Donna Anna’s music presented a challenge to Caroline Wenborne but she managed the difficult fioritura without any compromises. The fearful drama in "Or sai chi l'onore" was less evident but again her performance was musically intelligent. James Egglestone was equally adept at Don Ottavio's 'Il mio tesoro'. Pity his “Dalla su pace” was omitted as it would have suited his well supported and focused tenor voice. The vocal preparation of all of the soloists was obviously thorough and the intimate scale allowed for some dramatic details that would never work in a larger theatre. The Don, for example, gives Zerlina a flower which drops suggestively from her hand at the end of “La ci darem la mano” and is retrieved and re-used, like the Don's come-on lines, until it ends up planted in Elvira's hopeful cleavage.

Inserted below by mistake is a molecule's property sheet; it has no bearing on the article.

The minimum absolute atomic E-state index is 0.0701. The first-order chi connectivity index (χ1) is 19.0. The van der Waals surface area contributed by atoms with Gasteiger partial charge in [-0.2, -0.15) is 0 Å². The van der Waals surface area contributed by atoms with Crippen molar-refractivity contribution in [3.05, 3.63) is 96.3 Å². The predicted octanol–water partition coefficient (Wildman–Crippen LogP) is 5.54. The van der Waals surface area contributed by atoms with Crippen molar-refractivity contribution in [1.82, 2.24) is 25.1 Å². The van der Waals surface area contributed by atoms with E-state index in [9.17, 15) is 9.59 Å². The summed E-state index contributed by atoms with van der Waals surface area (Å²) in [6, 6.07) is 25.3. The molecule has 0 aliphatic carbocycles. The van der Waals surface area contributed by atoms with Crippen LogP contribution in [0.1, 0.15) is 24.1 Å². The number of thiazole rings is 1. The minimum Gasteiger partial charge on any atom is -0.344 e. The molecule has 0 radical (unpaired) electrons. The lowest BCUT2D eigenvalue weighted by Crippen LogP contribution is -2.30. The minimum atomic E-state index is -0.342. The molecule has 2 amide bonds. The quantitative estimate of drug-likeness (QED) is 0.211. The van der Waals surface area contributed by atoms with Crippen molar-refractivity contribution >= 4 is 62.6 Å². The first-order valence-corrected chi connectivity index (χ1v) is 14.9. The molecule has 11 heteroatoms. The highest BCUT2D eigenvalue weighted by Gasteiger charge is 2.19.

Richard Roberts’s set is a marvel of economy, transforming from back streets to a Moorish palace and sinister tomb. Steeply raked and angled it suggested the endless corners Don Giovanni backs into and escapes from. Performed in the old National Theatre (named after Johnson’s enterprise and where a portrait of her, knife raised, as the Queen of the Night fearlessly protects what remains of her legacy) which seats 500 has the intimacy to put Mozart’s masterpiece under a microscope. With a small chorus it was played and sung without perhaps the greatest refinement but with undoubted professionalism and a constant feeling for the excitement of the story and the music.

3, 5, 7, 10, 12 & 14 March, followed by a metropolitan and regional Victorian tour between 28 March and 25 April 2009

Michael Magnusson

Send to a friend

Send a link to this article to a friend with an optional message.

Friend's Email Address: (required)

Your Email Address: (required)

Message (optional):